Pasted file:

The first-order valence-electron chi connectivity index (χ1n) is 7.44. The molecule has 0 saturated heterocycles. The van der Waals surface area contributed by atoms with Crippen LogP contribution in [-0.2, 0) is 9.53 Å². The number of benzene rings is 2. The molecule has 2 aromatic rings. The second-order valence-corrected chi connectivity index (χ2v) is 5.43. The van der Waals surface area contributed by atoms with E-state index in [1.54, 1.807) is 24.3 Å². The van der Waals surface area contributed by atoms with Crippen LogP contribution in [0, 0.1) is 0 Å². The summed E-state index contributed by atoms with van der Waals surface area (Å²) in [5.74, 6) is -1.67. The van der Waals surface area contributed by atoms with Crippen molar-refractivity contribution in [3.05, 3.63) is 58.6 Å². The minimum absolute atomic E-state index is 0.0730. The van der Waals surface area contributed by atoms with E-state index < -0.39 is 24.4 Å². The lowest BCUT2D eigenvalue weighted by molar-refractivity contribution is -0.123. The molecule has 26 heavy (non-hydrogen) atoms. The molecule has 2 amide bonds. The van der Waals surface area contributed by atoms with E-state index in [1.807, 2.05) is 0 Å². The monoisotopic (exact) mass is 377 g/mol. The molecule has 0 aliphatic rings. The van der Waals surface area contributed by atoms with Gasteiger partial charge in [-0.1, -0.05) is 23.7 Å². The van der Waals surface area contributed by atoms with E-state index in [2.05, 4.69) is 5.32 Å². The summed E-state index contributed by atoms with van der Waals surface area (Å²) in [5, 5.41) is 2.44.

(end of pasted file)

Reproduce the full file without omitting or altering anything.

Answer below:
The first-order valence-electron chi connectivity index (χ1n) is 7.44. The molecule has 0 saturated heterocycles. The van der Waals surface area contributed by atoms with Crippen LogP contribution in [-0.2, 0) is 9.53 Å². The number of benzene rings is 2. The molecule has 2 aromatic rings. The second-order valence-corrected chi connectivity index (χ2v) is 5.43. The van der Waals surface area contributed by atoms with E-state index in [1.54, 1.807) is 24.3 Å². The van der Waals surface area contributed by atoms with Crippen LogP contribution in [0, 0.1) is 0 Å². The summed E-state index contributed by atoms with van der Waals surface area (Å²) in [5.74, 6) is -1.67. The van der Waals surface area contributed by atoms with Crippen molar-refractivity contribution in [3.05, 3.63) is 58.6 Å². The minimum absolute atomic E-state index is 0.0730. The van der Waals surface area contributed by atoms with E-state index < -0.39 is 24.4 Å². The lowest BCUT2D eigenvalue weighted by molar-refractivity contribution is -0.123. The molecule has 26 heavy (non-hydrogen) atoms. The molecule has 2 amide bonds. The van der Waals surface area contributed by atoms with E-state index in [1.807, 2.05) is 0 Å². The monoisotopic (exact) mass is 377 g/mol. The molecule has 0 aliphatic rings. The van der Waals surface area contributed by atoms with Gasteiger partial charge in [-0.1, -0.05) is 23.7 Å². The van der Waals surface area contributed by atoms with E-state index in [2.05, 4.69) is 5.32 Å². The summed E-state index contributed by atoms with van der Waals surface area (Å²) in [5, 5.41) is 2.44.